Study Shows Cities with the Most African-American Police Officers Have Fewer Black Police Shooting Victims
A new study revealed that cities with more African-American representation on the police force have fewer Black police shooting victims. Academics from New York University and Columbia Law School examined statistics from Fatal Encounters, a database that compiles information from police shooting incidents in an effort to monitor the use of deadly force by officers. According to the research, cities with large Black populations and a lack of African-American police officers on the force have higher rates of police shooting victims who are Black. Less African-Americans died at the hands of police in cities where the racial population is evenly split and the police force is diverse. “Diverse police departments are particularly able to alleviate tensions in cities … where you have preexisting racial, ethnic tensions,” New York University sociologist Joscha Legewie told the Washington Post. The study speaks to what several community activists have been saying all along: Black communities need more police officers of color. Read more.
Report Shows New Jersey Has the Largest Racial Incarceration Gap in America
According to a report conducted by The Sentencing Project, New Jersey has the largest racial incarceration gap in America. Blacks in New Jersey are 12 times more likely to be put behind bars compared to Whites. According to data from the Bureau of Justice Statistics and U.S. Census, African-Americans account for 15 percent of the population in New Jersey and make up 60 percent of the prison population in the state. Despite the alarming numbers, the state of New Jersey has reduced its prison population since the 1990s as a result of criminal justice reforms. Between the years 1999 and 2012, the state has decreased the Black prison population by 30 percent and the overall prison population by 26 percent. “The effect (of state-level reform) on African-American incarceration is probably going to take a little longer because the disparity is so severe,” said Ashley Nellis, a senior researcher at The Sentencing Project. State Senator Ron Rice said that a lack of resources are keeping African-Americans behind bars. “We’re not going to have the resources, so as a result of that, it’s going to create additional problems in terms of people being delayed and staying inside the institutions,” he said. “The process is going to hold them up even more so.” Other states with large racial gaps in regards to imprisonment include Iowa, Minnesota, Vermont, and Wisconsin. Read more.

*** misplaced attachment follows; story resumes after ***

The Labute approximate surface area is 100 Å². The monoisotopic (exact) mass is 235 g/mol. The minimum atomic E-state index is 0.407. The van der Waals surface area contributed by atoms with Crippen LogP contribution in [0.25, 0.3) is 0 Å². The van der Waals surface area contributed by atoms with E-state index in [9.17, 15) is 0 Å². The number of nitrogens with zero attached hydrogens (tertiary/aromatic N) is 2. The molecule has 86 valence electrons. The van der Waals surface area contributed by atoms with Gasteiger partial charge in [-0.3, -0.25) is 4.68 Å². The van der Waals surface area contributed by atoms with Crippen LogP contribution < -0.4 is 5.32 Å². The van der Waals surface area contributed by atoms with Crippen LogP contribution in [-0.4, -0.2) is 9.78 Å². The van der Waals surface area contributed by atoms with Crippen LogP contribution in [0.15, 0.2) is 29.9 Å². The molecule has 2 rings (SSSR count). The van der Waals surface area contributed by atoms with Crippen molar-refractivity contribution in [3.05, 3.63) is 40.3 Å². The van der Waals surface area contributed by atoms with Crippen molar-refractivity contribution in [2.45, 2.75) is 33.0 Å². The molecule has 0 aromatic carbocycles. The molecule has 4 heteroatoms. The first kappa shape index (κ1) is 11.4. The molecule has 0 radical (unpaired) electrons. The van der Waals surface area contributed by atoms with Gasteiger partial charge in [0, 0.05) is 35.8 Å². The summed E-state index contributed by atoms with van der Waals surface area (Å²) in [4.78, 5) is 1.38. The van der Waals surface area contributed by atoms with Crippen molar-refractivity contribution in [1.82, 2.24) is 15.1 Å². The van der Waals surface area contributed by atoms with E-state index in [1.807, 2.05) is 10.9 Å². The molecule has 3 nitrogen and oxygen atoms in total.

PHOTO CREDIT: Getty